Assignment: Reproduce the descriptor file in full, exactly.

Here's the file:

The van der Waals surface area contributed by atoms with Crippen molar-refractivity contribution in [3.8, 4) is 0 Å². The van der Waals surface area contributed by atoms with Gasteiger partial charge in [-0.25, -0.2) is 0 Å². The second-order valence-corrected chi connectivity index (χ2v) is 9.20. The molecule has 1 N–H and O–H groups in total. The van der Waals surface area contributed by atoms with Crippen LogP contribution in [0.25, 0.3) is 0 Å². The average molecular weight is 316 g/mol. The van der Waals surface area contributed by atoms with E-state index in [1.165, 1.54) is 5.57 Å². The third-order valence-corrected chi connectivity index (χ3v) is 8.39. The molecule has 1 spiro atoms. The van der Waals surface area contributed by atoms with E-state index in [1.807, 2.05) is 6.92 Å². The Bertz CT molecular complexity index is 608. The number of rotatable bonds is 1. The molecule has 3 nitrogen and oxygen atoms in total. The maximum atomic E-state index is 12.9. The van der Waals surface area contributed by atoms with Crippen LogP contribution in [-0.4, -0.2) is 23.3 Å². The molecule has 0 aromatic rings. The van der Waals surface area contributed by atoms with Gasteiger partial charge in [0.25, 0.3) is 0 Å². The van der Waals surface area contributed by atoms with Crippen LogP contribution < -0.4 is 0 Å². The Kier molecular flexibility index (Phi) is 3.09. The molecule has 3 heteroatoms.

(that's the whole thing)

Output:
The van der Waals surface area contributed by atoms with Crippen molar-refractivity contribution in [3.8, 4) is 0 Å². The van der Waals surface area contributed by atoms with Gasteiger partial charge in [-0.25, -0.2) is 0 Å². The second-order valence-corrected chi connectivity index (χ2v) is 9.20. The molecule has 1 N–H and O–H groups in total. The van der Waals surface area contributed by atoms with Crippen LogP contribution in [0.25, 0.3) is 0 Å². The average molecular weight is 316 g/mol. The van der Waals surface area contributed by atoms with E-state index in [1.165, 1.54) is 5.57 Å². The third-order valence-corrected chi connectivity index (χ3v) is 8.39. The molecule has 1 spiro atoms. The van der Waals surface area contributed by atoms with E-state index in [1.807, 2.05) is 6.92 Å². The Bertz CT molecular complexity index is 608. The number of rotatable bonds is 1. The molecule has 3 nitrogen and oxygen atoms in total. The maximum atomic E-state index is 12.9. The van der Waals surface area contributed by atoms with Crippen LogP contribution in [-0.4, -0.2) is 23.3 Å². The molecule has 0 aromatic rings. The van der Waals surface area contributed by atoms with Gasteiger partial charge in [0.25, 0.3) is 0 Å². The van der Waals surface area contributed by atoms with Crippen LogP contribution < -0.4 is 0 Å². The Kier molecular flexibility index (Phi) is 3.09. The molecule has 3 heteroatoms.